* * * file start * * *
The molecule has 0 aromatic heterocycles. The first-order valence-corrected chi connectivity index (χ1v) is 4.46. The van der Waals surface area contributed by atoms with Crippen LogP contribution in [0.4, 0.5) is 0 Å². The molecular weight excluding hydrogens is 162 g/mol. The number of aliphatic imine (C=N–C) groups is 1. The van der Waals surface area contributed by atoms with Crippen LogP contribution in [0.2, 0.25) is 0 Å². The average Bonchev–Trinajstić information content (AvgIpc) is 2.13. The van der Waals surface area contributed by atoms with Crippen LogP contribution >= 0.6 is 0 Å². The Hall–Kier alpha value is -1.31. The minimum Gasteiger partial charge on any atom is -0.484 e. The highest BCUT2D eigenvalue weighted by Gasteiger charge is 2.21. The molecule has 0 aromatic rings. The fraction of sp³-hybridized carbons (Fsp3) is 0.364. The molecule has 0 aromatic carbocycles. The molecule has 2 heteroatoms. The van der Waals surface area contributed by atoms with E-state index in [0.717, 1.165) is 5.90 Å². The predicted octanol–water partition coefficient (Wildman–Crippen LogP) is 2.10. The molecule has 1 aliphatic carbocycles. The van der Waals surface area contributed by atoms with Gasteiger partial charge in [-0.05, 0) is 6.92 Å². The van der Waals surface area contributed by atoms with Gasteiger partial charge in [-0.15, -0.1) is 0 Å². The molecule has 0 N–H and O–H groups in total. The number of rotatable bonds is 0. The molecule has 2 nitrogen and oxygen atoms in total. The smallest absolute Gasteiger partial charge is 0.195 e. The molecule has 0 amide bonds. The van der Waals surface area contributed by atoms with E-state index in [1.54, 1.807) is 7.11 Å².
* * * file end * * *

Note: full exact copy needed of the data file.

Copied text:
The molecule has 0 aromatic heterocycles. The first-order valence-corrected chi connectivity index (χ1v) is 4.46. The van der Waals surface area contributed by atoms with Crippen LogP contribution in [0.4, 0.5) is 0 Å². The molecular weight excluding hydrogens is 162 g/mol. The number of aliphatic imine (C=N–C) groups is 1. The van der Waals surface area contributed by atoms with Crippen LogP contribution in [0.2, 0.25) is 0 Å². The average Bonchev–Trinajstić information content (AvgIpc) is 2.13. The van der Waals surface area contributed by atoms with Crippen LogP contribution >= 0.6 is 0 Å². The Hall–Kier alpha value is -1.31. The minimum Gasteiger partial charge on any atom is -0.484 e. The highest BCUT2D eigenvalue weighted by Gasteiger charge is 2.21. The molecule has 0 aromatic rings. The fraction of sp³-hybridized carbons (Fsp3) is 0.364. The molecule has 0 aromatic carbocycles. The molecule has 2 heteroatoms. The van der Waals surface area contributed by atoms with E-state index in [0.717, 1.165) is 5.90 Å². The predicted octanol–water partition coefficient (Wildman–Crippen LogP) is 2.10. The molecule has 1 aliphatic carbocycles. The van der Waals surface area contributed by atoms with Gasteiger partial charge in [-0.05, 0) is 6.92 Å². The van der Waals surface area contributed by atoms with Gasteiger partial charge in [-0.15, -0.1) is 0 Å². The molecule has 0 N–H and O–H groups in total. The number of rotatable bonds is 0. The molecule has 2 nitrogen and oxygen atoms in total. The smallest absolute Gasteiger partial charge is 0.195 e. The molecule has 0 amide bonds. The van der Waals surface area contributed by atoms with E-state index in [1.54, 1.807) is 7.11 Å².